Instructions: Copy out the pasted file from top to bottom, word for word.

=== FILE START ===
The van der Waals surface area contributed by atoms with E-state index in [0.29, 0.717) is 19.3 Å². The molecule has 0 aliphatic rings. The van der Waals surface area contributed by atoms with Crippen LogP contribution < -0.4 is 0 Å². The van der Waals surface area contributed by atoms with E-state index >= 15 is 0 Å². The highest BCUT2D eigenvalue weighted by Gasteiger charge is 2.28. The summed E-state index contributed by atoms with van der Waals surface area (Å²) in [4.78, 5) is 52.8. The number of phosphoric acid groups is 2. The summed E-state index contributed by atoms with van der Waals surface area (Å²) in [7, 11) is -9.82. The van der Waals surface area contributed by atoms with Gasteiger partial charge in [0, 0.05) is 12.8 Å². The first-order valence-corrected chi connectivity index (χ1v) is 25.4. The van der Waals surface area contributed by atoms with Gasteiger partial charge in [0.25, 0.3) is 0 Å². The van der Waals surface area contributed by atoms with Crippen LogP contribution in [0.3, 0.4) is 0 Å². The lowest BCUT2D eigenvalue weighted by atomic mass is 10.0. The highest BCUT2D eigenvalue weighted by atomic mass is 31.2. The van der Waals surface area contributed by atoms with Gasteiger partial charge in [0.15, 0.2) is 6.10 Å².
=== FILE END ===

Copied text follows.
The van der Waals surface area contributed by atoms with E-state index in [0.29, 0.717) is 19.3 Å². The molecule has 0 aliphatic rings. The van der Waals surface area contributed by atoms with Crippen LogP contribution < -0.4 is 0 Å². The van der Waals surface area contributed by atoms with E-state index >= 15 is 0 Å². The highest BCUT2D eigenvalue weighted by Gasteiger charge is 2.28. The summed E-state index contributed by atoms with van der Waals surface area (Å²) in [4.78, 5) is 52.8. The number of phosphoric acid groups is 2. The summed E-state index contributed by atoms with van der Waals surface area (Å²) in [7, 11) is -9.82. The van der Waals surface area contributed by atoms with Gasteiger partial charge in [0, 0.05) is 12.8 Å². The first-order valence-corrected chi connectivity index (χ1v) is 25.4. The van der Waals surface area contributed by atoms with Gasteiger partial charge in [0.25, 0.3) is 0 Å². The van der Waals surface area contributed by atoms with Crippen LogP contribution in [0.3, 0.4) is 0 Å². The lowest BCUT2D eigenvalue weighted by atomic mass is 10.0. The highest BCUT2D eigenvalue weighted by atomic mass is 31.2. The van der Waals surface area contributed by atoms with Gasteiger partial charge in [0.15, 0.2) is 6.10 Å².